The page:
Japan Urged to Ditch Nuclear Power by Prime Minister’s Key Ally
(Bloomberg) -- Japan can achieve its goal of being carbon neutral by 2050 without relying on nuclear power, a prominent backer of Prime Minister Yoshihide Suga said, indicating divisions in the ruling party on energy policy.
Liberal Democratic Party lawmaker Masatoshi Akimoto said nuclear power brings enormous risks over time, becoming less appealing as the price of renewable energy falls. He said his view was a minority position in the ruling camp, where many are pushing for a restarting nuclear power plants that were halted after the 2011 Fukushima nuclear accident, one of the world’s worst nuclear power disasters.
“There is no cost advantage for large-scale energy sources centralized on nuclear power,” Akimoto said in an interview about a week before the 10-year anniversary of the March 11, 2011 earthquake and tsunami that triggered a meltdown at the Fukushima Dai-Ichi nuclear plant.
Akimoto, a member of a group of younger, non-aligned LDP lawmakers who backed Suga to become premier, also said he expects nuclear power “to fade out” as the costs of maintaining atomic energy plants stay high. He added Japan has a high potential to further develop offshore wind power and solar to help meet its climate goals.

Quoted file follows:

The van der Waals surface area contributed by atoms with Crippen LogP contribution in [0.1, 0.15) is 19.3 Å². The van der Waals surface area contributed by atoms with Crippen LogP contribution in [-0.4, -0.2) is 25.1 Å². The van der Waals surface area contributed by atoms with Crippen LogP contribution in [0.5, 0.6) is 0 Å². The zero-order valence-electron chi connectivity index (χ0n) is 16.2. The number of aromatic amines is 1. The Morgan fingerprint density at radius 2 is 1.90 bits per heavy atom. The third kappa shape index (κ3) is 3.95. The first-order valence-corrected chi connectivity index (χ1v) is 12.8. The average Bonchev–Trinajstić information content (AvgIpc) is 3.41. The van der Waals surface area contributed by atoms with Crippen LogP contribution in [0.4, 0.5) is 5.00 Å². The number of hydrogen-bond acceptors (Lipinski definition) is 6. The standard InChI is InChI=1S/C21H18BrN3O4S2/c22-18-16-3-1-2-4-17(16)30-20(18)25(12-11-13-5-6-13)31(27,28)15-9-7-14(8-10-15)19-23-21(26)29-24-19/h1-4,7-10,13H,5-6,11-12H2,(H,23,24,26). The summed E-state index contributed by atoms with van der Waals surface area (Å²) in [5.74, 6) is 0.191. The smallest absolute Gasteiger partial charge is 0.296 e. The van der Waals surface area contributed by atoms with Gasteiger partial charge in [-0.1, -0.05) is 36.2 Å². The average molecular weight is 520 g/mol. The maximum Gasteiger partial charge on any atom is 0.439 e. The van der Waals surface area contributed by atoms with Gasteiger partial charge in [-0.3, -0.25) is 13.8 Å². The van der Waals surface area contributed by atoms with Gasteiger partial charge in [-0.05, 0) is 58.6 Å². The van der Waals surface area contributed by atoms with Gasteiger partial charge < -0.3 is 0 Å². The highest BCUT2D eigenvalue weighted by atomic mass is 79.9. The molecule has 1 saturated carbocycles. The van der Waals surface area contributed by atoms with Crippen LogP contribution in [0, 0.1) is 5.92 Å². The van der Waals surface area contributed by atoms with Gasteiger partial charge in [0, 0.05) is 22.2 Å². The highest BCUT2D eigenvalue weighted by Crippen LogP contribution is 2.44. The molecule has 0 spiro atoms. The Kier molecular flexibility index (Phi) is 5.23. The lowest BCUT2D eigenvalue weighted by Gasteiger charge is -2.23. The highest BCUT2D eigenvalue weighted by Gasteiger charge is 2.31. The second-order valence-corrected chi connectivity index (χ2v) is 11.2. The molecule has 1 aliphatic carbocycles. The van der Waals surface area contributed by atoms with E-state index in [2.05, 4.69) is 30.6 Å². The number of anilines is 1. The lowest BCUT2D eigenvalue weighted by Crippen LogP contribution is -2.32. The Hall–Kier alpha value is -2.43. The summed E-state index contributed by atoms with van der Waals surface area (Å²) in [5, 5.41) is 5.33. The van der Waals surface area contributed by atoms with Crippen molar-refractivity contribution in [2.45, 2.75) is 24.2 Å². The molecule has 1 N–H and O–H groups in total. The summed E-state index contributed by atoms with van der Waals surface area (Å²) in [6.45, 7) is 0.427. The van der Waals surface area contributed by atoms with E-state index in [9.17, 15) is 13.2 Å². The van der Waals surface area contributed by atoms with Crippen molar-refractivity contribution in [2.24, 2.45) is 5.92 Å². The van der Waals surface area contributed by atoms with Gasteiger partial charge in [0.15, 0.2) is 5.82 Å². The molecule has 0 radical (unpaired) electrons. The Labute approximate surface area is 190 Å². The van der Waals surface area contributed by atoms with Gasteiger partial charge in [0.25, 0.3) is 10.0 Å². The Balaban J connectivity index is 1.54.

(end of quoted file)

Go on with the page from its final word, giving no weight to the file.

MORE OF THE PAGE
In the aftermath of the nuclear disaster a decade ago, Japan closed all its 54 reactors, around a third of which were permanently scrapped. Nuclear now accounts for about 6% of Japan’s energy mix, down from roughly 30% before the Fukushima accident.
Suga pledged last year to achieve net-zero emissions by 2050 through boosting dependence on offshore wind, hydrogen and carbon-capture technologies. He has also said nuclear power remains an option to meet carbon goals.
Many in an advisory panel of government officials, company executives and professors believe that for the Suga administration to meet its global climate commitments, the country will need to restart almost every nuclear reactor it shuttered in the aftermath of the 2011 meltdown, and then build more.
Japan’s biggest utility and the owner of the wrecked Fukushima nuclear power plant said it needs atomic energy to meet its pledge to cut its carbon dioxide emissions in half by 2030.
Akimoto said he has discussed energy policy with Suga and the premier has said he’s not a supporter of atomic energy plants.
“Suga lit a fire for renewable energy,” Akimoto said. “I’d like to add my support to make the fire grow larger.”
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